In 2021 the National Galleries of Scotland acquired a new portrait of Carol Ann Duffy, titled 'Air and Light' A Portrait of Carol Ann Duffy, 2016. Painted by Shropshire-based artist Clae Eastgate, this portrait is part of a wider body of work dedicated to painting women poets based in the UK. This series, ‘Painting the Poets’, responds to the emergence of a new generation of women writing poetry inspired by Duffy’s laureateship. We caught up with Eastgate to find out more about the process of creating this portrait in collaboration with Duffy, and the artist’s vision for the future of ‘Painting the Poets’.
Tell us about ‘Painting the Poets’ series.
Eastgate: I met Carol Ann Duffy in 2016, and asked if I could paint her portrait. She agreed. From the initial sittings I painted several versions of her before painting a larger double portrait of her in conversation with her friend and former National Poet of Wales, Gillian Clarke. The ‘Painting the Poets’ series was born out of this double portrait of Duffy and Clarke. From painting this portrait I was able to get involved with the poetry community.
I recognised that in the wake of Carol Ann Duffy’s laureateship there was a wave of women poets coming to the forefront and publishing poetry from a female perspective. Historically, great women poets have been represented as more isolated figures, operating alone. I wanted to represent the collective voice that we are seeing more today.
The painting was unexpectedly successful in its popularity, so I decided to continue to mark this period of female writing through poetry.
How do you choose a poet as a subject for this series?
Eastgate: Every decade the Poetry Book Society brings out a list of poets to look out for. I noticed that their most recent list was approximately fifty-percent women, and this is where I began to approach poets for the series. Over the past few years, as the series has grown, I’ve loved witnessing how the careers of these poets have evolved. For instance, Jackie Kay is included in the collection to celebrate her contributions as Scots Makar. I had already read a couple of her books and a little of her poetry. I love how her heritage and lived experience enrich and broaden the readers perspective so much.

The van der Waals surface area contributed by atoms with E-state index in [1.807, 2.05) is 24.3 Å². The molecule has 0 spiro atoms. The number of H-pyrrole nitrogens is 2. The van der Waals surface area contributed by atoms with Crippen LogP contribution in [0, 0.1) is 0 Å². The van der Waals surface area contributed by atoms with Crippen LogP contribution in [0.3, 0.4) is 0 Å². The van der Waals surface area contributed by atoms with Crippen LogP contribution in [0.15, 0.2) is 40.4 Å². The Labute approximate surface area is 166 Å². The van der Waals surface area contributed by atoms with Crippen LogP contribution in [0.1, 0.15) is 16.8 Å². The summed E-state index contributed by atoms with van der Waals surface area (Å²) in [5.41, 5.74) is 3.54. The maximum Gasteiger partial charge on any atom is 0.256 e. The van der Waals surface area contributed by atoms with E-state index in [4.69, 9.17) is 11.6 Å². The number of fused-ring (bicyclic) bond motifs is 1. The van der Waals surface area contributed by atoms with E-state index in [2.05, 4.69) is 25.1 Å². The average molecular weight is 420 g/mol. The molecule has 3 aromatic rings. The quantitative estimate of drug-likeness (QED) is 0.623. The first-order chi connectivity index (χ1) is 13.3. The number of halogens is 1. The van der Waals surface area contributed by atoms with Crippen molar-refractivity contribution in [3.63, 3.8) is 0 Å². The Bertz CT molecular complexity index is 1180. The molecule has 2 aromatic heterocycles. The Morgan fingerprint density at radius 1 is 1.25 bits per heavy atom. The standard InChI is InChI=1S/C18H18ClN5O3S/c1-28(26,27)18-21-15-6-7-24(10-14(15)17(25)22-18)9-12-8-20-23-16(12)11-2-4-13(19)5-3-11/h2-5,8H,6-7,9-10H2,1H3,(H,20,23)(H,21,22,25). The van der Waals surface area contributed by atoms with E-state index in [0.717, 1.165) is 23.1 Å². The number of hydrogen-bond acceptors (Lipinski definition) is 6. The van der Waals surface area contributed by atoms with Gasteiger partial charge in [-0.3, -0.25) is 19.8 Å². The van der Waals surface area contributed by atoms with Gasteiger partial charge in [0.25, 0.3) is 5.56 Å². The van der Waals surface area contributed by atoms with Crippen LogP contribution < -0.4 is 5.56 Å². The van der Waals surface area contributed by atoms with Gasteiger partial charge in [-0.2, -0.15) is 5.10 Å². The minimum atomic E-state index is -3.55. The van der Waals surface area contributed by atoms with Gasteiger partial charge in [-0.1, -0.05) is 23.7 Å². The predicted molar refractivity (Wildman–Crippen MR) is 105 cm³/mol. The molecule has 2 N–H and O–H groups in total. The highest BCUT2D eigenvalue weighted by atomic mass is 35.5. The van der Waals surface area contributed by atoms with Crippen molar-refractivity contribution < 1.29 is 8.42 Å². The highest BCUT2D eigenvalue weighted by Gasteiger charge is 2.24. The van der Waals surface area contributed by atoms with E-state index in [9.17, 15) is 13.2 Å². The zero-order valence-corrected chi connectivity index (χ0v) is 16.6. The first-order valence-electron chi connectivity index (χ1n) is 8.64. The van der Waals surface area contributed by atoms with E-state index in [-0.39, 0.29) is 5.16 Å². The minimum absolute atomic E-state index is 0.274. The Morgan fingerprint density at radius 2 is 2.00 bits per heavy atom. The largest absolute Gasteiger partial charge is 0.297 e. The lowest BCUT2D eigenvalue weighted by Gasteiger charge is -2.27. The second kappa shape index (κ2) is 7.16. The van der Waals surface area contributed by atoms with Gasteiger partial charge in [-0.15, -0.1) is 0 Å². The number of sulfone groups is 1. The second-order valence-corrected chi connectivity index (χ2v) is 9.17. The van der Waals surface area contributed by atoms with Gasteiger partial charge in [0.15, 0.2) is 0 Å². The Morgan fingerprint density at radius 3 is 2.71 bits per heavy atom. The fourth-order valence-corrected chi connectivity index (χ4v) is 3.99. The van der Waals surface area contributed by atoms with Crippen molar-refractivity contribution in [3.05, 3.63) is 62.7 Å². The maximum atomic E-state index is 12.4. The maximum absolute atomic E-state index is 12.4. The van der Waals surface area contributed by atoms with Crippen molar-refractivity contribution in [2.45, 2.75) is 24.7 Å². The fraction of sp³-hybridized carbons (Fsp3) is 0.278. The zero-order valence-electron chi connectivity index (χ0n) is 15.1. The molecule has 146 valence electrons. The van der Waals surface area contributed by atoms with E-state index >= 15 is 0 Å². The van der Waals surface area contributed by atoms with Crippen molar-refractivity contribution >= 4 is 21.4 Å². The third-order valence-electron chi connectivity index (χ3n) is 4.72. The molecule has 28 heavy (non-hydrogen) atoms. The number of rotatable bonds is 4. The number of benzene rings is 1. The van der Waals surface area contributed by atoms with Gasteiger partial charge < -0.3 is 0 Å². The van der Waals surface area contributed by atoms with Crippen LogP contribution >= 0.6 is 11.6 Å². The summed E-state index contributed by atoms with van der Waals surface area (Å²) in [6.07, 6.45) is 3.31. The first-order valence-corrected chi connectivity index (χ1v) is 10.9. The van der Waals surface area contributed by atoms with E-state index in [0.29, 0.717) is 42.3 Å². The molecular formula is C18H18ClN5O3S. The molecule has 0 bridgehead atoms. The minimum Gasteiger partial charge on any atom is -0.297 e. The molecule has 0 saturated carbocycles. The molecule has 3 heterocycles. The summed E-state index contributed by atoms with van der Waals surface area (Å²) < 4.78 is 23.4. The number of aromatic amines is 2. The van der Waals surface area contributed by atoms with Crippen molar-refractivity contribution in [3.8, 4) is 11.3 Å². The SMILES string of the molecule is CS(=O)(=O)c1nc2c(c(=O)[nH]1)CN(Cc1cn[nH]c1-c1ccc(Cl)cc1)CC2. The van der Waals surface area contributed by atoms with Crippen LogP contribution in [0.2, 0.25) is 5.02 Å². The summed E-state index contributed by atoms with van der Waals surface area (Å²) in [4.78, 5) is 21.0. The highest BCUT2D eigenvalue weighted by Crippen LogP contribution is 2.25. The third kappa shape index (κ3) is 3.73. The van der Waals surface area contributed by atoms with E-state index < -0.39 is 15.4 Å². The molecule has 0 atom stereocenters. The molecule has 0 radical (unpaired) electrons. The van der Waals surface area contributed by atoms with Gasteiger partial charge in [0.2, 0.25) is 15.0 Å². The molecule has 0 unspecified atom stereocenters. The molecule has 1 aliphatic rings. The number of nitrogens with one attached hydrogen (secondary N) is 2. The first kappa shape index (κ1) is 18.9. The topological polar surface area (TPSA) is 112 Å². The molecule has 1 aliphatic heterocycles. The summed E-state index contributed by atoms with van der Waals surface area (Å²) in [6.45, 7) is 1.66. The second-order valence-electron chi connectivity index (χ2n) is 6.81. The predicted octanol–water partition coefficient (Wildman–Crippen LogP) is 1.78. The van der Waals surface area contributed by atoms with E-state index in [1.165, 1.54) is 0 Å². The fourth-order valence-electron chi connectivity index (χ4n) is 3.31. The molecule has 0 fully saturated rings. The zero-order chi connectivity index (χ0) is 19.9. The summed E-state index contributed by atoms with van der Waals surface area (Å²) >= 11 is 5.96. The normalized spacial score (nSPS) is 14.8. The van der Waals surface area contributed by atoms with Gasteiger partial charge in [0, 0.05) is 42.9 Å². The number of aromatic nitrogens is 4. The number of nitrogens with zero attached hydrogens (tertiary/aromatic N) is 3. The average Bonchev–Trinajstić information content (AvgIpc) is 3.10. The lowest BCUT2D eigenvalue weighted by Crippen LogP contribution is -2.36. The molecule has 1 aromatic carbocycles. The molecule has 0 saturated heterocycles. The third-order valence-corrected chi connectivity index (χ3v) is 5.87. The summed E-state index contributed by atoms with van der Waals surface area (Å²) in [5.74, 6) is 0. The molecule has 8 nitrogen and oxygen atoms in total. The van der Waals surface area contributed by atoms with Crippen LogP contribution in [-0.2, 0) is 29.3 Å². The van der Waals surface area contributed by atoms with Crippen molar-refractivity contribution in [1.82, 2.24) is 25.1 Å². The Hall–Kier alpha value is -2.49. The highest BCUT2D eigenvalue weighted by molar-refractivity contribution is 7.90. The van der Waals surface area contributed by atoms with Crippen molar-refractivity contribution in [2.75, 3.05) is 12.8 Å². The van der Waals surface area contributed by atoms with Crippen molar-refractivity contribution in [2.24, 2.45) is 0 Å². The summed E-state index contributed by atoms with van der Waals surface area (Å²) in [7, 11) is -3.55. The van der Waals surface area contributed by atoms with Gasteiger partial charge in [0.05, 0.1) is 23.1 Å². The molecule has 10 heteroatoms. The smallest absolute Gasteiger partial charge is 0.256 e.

Where does the title of the portrait come from?
Eastgate: The portrait is named after a poem Duffy wrote during the sitting for the painting The Poets, which is a double portrait of Duffy and Gillian Clarke. It’s a private poem so I won’t reveal anything more about it. As I have done with all portraits in the series, I embed fragments of poetry into the painting itself. I do this by building up layers of paint; some are revealed and some disappear into the deeper layers. Maybe more can be seen under X-ray! This collage-like process partly reflects the story of the poet.
What’s your future vision for the series?
Eastgate: It’s a long-term project. I’d like it to travel and become global. My dream is to begin painting female poets and writers in different countries too. The core of this project, while painting the portraits of particular poets, is to represent the voices of women from all walks of life. I feel it is important that there is a bigger platform for this; one that will grow, and hopefully empower women whose voices and experiences are marginalised. Poetry has such immediacy in its connection, and the power of the medium is strengthened by visual representation of its creators.